HD100 special: Lorraine Birabil (D) was a lock for the runoff with 33%, and it appears that James Armstrong III (20.8%) will make the runoff by 5 votes over Daniel Clayton (20.7%). Former Dallas council member Sandra Crenshaw (19.0%) came in fourth. Clayton had a narrow lead over both Armstrong and Crenshaw for most of the night, but Armstrong appears to have advanced.

HD148 special: Democrat Anna Eastman (18%) and Republican Luis La Rotta (17%) led the 15-candidate field when Harris Co. stopped releasing results. They appear headed to the runoff over Republican Ryan McConnico (12%), Democrat Adrian Garcia (12%), Democrat Michele Leal (9%) and Democrat Penny Morales Shaw (8%).

Constitutional Amendments: Nine of the 10 constitutional amendments passed, as voters rejected one for the first time since 2011. Prop 1, a proposal to permit municipal judges to hold more than one office at a time, failed. Prop 10, regarding retired law enforcement dogs, was poised to become the single most popular change to the Texas Constitution in state history with 94% voting in favor.

Houston: As of 2 a.m. CST, the Harris Co. Clerk’s Office indicated there would be no new results until the morning. The following results include all early votes and 23% of vote centers’ Election Day results.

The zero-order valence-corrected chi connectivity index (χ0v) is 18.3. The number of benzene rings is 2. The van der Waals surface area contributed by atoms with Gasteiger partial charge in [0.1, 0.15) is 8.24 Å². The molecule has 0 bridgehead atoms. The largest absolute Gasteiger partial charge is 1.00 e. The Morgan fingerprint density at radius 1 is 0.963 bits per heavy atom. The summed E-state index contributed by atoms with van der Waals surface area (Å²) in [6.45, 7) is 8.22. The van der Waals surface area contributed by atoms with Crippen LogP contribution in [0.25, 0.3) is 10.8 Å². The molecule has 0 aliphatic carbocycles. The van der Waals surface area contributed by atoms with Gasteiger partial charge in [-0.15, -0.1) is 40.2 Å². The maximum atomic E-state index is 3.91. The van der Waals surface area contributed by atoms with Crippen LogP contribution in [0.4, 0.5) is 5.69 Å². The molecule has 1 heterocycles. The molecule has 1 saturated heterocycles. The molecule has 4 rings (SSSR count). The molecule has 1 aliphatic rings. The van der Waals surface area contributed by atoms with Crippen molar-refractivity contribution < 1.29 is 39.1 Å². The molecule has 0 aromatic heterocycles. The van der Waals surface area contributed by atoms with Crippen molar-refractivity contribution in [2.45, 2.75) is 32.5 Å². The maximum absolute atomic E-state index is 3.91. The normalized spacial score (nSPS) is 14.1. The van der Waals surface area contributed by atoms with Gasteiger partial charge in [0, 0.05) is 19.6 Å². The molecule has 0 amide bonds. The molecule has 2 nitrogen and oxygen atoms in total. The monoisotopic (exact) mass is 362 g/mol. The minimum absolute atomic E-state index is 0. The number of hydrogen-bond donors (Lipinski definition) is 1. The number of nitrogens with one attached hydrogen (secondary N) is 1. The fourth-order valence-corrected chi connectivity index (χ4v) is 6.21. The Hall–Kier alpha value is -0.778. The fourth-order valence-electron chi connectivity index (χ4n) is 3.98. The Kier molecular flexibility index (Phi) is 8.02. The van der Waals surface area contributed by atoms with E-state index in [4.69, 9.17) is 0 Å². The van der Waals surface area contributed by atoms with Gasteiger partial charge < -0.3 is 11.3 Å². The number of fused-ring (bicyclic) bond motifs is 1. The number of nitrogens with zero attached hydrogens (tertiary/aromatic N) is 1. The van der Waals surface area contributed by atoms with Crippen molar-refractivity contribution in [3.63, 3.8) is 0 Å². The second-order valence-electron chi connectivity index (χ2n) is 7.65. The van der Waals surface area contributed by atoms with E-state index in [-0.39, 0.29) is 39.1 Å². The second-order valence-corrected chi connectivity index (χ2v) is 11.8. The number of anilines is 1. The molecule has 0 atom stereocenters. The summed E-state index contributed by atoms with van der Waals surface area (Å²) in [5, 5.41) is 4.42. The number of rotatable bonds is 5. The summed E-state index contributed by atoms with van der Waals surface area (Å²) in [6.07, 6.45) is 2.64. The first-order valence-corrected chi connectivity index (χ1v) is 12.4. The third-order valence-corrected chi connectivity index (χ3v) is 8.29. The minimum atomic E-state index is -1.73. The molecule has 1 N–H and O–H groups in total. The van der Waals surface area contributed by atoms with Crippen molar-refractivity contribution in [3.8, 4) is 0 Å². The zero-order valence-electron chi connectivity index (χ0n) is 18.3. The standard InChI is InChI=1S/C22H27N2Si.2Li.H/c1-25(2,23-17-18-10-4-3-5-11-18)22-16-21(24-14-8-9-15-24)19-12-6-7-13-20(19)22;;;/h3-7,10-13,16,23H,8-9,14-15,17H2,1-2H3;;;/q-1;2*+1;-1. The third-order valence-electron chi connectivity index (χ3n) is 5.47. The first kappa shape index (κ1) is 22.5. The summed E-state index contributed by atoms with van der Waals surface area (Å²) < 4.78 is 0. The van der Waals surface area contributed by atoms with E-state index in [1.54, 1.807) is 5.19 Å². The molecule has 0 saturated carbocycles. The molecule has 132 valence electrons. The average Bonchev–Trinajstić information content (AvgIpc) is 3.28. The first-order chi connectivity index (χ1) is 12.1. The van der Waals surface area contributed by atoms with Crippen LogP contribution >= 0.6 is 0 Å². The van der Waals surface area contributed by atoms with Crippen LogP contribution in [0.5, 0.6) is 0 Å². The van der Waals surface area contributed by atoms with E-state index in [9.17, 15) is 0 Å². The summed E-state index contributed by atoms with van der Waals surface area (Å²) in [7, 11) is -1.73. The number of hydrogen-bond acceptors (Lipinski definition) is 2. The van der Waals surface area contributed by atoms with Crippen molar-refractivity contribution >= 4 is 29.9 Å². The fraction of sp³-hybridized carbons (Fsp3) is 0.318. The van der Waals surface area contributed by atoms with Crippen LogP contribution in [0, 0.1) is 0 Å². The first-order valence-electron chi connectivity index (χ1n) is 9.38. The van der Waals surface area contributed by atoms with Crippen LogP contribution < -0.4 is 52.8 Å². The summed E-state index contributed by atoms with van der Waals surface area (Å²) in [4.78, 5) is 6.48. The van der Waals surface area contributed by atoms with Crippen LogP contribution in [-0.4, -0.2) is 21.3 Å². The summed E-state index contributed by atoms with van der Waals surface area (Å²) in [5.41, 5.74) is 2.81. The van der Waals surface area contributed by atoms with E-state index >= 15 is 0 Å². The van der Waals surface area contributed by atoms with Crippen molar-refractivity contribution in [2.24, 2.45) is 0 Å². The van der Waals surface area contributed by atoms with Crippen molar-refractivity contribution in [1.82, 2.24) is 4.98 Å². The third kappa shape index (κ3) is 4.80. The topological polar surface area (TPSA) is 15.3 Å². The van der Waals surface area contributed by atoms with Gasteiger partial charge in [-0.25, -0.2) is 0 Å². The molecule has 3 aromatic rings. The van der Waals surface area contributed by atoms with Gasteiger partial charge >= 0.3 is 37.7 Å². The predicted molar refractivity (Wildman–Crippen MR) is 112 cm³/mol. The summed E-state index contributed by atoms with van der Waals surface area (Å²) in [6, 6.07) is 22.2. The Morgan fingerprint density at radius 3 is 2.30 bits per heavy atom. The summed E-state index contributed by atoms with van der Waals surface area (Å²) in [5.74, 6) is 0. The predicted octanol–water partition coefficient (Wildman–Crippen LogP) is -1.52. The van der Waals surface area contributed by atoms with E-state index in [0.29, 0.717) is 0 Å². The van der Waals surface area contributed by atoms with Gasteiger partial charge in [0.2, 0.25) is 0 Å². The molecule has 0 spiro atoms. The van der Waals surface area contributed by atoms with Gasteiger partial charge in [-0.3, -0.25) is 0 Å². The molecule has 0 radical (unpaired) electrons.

Mayor Sylvester Turner could not win the race outright. He has 47% of the vote and will face Tony Buzbee (30%) in the runoff. Turner’s 2015 runoff opponent Bill King is third with 14%, followed by council member Dwight Boykins (6%).

Subscribers can read the rest of this report.

©2019 Texas Election Source

Election Day Eve News Exactly One Year Before the 2020 Election

Tomorrow (Tuesday) is Election Day across the state. For those who have not yet voted, the League of Women Voters has created a Constitutional Amendment Election Voters Guide which explains each amendment, provides arguments for and against each and a short video about each. For communities with a local League, the www.VOTE411.org website gives voters the opportunity to view local races and create a personalized ballot they can print to take to the polls.

We will have live results and analysis beginning at 7 p.m. CST at https://txelects.com/live/ and continuing through the evening. We’ll be focusing on:

  • 10 constitutional amendments
  • HD28, HD100 and HD148 special elections
  • Houston mayoral and council elections
  • Mayoral races in Bryan, College Station, Mesquite, Midland and Weslaco; and
  • El Paso council special election

We will also report on other local races through the evening. If there is a particular race of interest to you, please let us know by emailing us at [email protected].

Voters have rejected only five constitutional amendments in odd-numbered years since 2001 while approving 107 others (96% success rate). Since 1979, voters have approved 258 constitutional amendments and rejected 38 (87% success rate). Voters last voted down a constitutional amendment in 2011, when three were rejected.

Meanwhile, the 2020 general election is exactly one year away. Filing for offices on that ballot begins Saturday.

Subscribers can read the rest of this report.